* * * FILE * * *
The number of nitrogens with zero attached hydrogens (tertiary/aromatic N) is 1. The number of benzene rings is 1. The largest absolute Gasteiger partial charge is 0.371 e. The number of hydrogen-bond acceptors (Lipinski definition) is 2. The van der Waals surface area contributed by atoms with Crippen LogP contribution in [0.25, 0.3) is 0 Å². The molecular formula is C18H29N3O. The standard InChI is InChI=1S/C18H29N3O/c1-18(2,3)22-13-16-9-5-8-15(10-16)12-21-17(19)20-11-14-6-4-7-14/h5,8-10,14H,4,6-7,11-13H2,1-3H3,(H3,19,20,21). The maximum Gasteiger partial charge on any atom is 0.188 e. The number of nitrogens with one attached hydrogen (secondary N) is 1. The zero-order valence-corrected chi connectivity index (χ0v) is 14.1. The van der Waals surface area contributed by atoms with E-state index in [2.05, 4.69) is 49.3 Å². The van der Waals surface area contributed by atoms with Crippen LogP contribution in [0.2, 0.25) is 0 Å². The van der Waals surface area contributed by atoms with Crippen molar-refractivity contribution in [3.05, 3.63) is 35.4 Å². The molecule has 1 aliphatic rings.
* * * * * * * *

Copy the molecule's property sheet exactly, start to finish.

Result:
The number of nitrogens with zero attached hydrogens (tertiary/aromatic N) is 1. The number of benzene rings is 1. The largest absolute Gasteiger partial charge is 0.371 e. The number of hydrogen-bond acceptors (Lipinski definition) is 2. The van der Waals surface area contributed by atoms with Crippen LogP contribution in [0.25, 0.3) is 0 Å². The molecular formula is C18H29N3O. The standard InChI is InChI=1S/C18H29N3O/c1-18(2,3)22-13-16-9-5-8-15(10-16)12-21-17(19)20-11-14-6-4-7-14/h5,8-10,14H,4,6-7,11-13H2,1-3H3,(H3,19,20,21). The maximum Gasteiger partial charge on any atom is 0.188 e. The number of nitrogens with one attached hydrogen (secondary N) is 1. The zero-order valence-corrected chi connectivity index (χ0v) is 14.1. The van der Waals surface area contributed by atoms with E-state index in [2.05, 4.69) is 49.3 Å². The van der Waals surface area contributed by atoms with Crippen LogP contribution in [0.2, 0.25) is 0 Å². The van der Waals surface area contributed by atoms with Crippen molar-refractivity contribution in [3.05, 3.63) is 35.4 Å². The molecule has 1 aliphatic rings.